US Drone Attacks - Illegal and Unacceptable

A US Predator drone (unmanned aeriel vehicle), firing a missile (from Drone Wars UK website)

A missile launched from a US drone aircraft killed eight people - or 'suspected militants' as the western media refers to them - in North Waziristan today. A week ago five other people were extrajudicially executed in the region by another of the thousands of unmanned aerial vehicles (UAVs) operated by the US. Its the way the CIA operates these days in places like Pakistan, Yemen and Somalia, under the command of Nobel Peace Prize winner Barack Obama.

We have moved on from the days of extraordinary rendition, when kidnapping and torture was the modus operandi of the CIA. There has been no accountability for this grave abuse of human rights, and it has therefore taught the abusers that they can get away with whatever they decide to do to individuals, even whole societies, anywhere in the world.

In addition to the illegality of extrajudicial killing, there is a huge human cost to these attacks. Independent investigations by the Bureau of Investigative Journalists show that between 482 and 832 civilians have been killed in US drone strikes in Pakistan since 2004. Of these, 175 were innocent, defenceless children.

The US have adopted the same covert tactics in Yemen, where they have murdered between 58 and 146 civilians since 2001. And in Somalia US drones have killed up to 57 innocent people in the last five years. Its a hidden war against societies that are being tramautised and radicalised by the indiscriminate attacks.

US drone strikes in Pakistan have risen from one a year in 2004 to one every four days under President Obama. Thousands of people have been killed. But despite all the evidence of civilian deaths, the US insists that drone strikes are 'the most accurate weapon in history'.

What they don't speak about is the grotesque, detached way in which the killing is done using drones. Pilots located in a control centre, possibly thousands of miles away, fire supersonic armour piercing Hellfire missiles that strike their targets with appalling consequences. In an article written last year Ted Rall pointed out that it's easy to see why generals and politicians are so enthusiastic about this form of warfare. The pilotless planes, guided by operators manning a joystick in places like the CIA headquarters in Langley, Virginia, and armed by Xe (the private contractor formerly called Blackwater) are relatively cheap, says Rall. "A Predator costs $4.5 million; an F-22 Raptor fighter jet runs $150 million a unit". And the absence of a pilot eliminates the risk that a person that costs millions to train will be killed or captured by enemy forces.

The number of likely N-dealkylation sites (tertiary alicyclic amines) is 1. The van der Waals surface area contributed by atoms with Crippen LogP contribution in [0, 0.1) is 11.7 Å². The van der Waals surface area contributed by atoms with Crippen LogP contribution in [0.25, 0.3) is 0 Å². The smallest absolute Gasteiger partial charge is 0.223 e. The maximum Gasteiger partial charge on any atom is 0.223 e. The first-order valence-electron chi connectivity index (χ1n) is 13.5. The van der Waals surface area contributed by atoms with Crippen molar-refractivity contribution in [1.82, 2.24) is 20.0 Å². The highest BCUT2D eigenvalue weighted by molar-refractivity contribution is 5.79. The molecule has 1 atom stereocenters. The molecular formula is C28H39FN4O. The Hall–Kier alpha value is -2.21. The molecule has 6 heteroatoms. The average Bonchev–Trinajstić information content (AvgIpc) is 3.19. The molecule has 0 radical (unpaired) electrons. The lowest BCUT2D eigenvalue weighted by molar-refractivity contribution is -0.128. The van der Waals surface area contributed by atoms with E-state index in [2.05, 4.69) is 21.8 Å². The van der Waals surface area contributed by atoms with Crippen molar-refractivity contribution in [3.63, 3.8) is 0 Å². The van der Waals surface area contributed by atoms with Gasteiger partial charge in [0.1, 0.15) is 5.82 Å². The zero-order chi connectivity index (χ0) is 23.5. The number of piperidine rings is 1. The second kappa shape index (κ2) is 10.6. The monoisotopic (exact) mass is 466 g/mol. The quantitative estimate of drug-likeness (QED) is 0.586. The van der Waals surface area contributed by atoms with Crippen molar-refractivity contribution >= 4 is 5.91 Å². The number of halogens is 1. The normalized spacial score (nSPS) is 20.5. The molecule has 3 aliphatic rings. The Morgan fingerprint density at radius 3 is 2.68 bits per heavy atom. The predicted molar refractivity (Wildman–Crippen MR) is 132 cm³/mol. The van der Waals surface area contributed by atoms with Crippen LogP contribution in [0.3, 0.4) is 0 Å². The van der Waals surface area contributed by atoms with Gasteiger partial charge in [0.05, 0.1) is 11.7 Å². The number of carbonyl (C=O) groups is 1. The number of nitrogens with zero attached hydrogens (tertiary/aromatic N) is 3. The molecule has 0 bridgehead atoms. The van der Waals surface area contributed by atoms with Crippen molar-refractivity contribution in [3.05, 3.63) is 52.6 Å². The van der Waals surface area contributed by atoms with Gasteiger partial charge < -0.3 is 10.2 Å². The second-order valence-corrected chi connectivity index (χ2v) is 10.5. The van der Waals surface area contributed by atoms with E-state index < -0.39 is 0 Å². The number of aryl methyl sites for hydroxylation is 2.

UN representatives like Christof Heyns, the special rapporteur on extrajudicial killings, summary or arbitrary executions, have been very critical of the US drone attacks. Speaking in Geneva last week Heyns indicated that some of the attacks may even constitute international war crimes. He ridiculed the US suggestion that targeted drone strikes on al-Qaida or allied groups were a legitimate response to the 9/11 attacks. "It's difficult to see how any killings carried out in 2012 can be justified as in response to [events] in 2001," he said. "Some states seem to want to invent new laws to justify new practices".

Governments all over the world are now claiming that rendition is unacceptable, although few are demanding accountability or redress for the suffering caused. But at the same time they are silent on the US policy of murder using drone aircraft. The illegal and immoral attacks on homes and communities is done without a passing thought for people living there. Not a single government in the West is prepared to take a principled stand on behalf of the victims, despite their rhethoric about respecting human rights. The 'international community' remains shamefully silent while innocent people - people who are never represented at the high profile international gatherings - continue to suffer and die. 

Afghanistan and Pakistan are two of the most abused places on earth today. To illustrate this, Rall quotes a well-placed US military source who confirmed that Afghan security "isn't a priority, it isn't even much of a passing thought". Contrary to President Obama's claim that the US is in Afghanistan in order to prevent the country from becoming a base for Al Qaeda and other extremist groups and to combat opium cultivation, the military source claimed that Afghanistan isn't about Afghanistan at all. "Afghanistan is a staging area for drone and other aerial strikes in western Pakistan," he says. "Nothing more, nothing less. Afghanistan is Bagram [airbase]."

US congressman Dennis Kucinich outlined the consequences of this strategy for the US. If the drone programs are not shut down he said, "then what we are looking at is the potential of war of all against all, a pulverisation of national sovereignty and a rejection of the structure of international law".

As soon as that happens, the international community will then start demanding respect for international law, and justice, and human life, and the right of ordinary people to security and peace - just as they did after September 11, 2001. When the ordinary people being attacked are or own families and friends, it all becomes so different.

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